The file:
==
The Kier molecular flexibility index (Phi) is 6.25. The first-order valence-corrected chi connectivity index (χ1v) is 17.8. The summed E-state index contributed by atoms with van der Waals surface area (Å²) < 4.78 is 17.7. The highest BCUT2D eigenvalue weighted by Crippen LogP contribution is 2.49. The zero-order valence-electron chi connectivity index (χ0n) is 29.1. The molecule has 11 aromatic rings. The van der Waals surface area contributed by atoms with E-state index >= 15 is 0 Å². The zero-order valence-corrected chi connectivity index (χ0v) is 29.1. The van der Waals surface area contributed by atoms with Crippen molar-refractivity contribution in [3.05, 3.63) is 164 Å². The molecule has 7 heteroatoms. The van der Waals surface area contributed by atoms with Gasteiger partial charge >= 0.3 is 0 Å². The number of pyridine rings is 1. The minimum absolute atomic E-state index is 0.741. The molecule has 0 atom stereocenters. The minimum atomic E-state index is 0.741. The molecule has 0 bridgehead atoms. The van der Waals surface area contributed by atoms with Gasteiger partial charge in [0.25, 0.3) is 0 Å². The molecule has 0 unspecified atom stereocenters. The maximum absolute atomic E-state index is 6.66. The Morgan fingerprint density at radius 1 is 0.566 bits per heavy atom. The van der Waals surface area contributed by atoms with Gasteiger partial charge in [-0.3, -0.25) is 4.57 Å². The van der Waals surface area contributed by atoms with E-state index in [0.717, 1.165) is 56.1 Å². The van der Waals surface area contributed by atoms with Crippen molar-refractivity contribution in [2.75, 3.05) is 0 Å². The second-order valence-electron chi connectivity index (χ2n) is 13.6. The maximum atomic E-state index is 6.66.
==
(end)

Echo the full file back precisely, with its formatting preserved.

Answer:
The Kier molecular flexibility index (Phi) is 6.25. The first-order valence-corrected chi connectivity index (χ1v) is 17.8. The summed E-state index contributed by atoms with van der Waals surface area (Å²) < 4.78 is 17.7. The highest BCUT2D eigenvalue weighted by Crippen LogP contribution is 2.49. The zero-order valence-electron chi connectivity index (χ0n) is 29.1. The molecule has 11 aromatic rings. The van der Waals surface area contributed by atoms with E-state index >= 15 is 0 Å². The zero-order valence-corrected chi connectivity index (χ0v) is 29.1. The van der Waals surface area contributed by atoms with Crippen molar-refractivity contribution in [3.05, 3.63) is 164 Å². The molecule has 7 heteroatoms. The van der Waals surface area contributed by atoms with Gasteiger partial charge >= 0.3 is 0 Å². The number of pyridine rings is 1. The minimum absolute atomic E-state index is 0.741. The molecule has 0 atom stereocenters. The minimum atomic E-state index is 0.741. The molecule has 0 bridgehead atoms. The van der Waals surface area contributed by atoms with Gasteiger partial charge in [0.25, 0.3) is 0 Å². The molecule has 0 unspecified atom stereocenters. The maximum absolute atomic E-state index is 6.66. The Morgan fingerprint density at radius 1 is 0.566 bits per heavy atom. The van der Waals surface area contributed by atoms with Gasteiger partial charge in [-0.3, -0.25) is 4.57 Å². The van der Waals surface area contributed by atoms with E-state index in [0.717, 1.165) is 56.1 Å². The van der Waals surface area contributed by atoms with Crippen molar-refractivity contribution in [2.75, 3.05) is 0 Å². The second-order valence-electron chi connectivity index (χ2n) is 13.6. The maximum atomic E-state index is 6.66.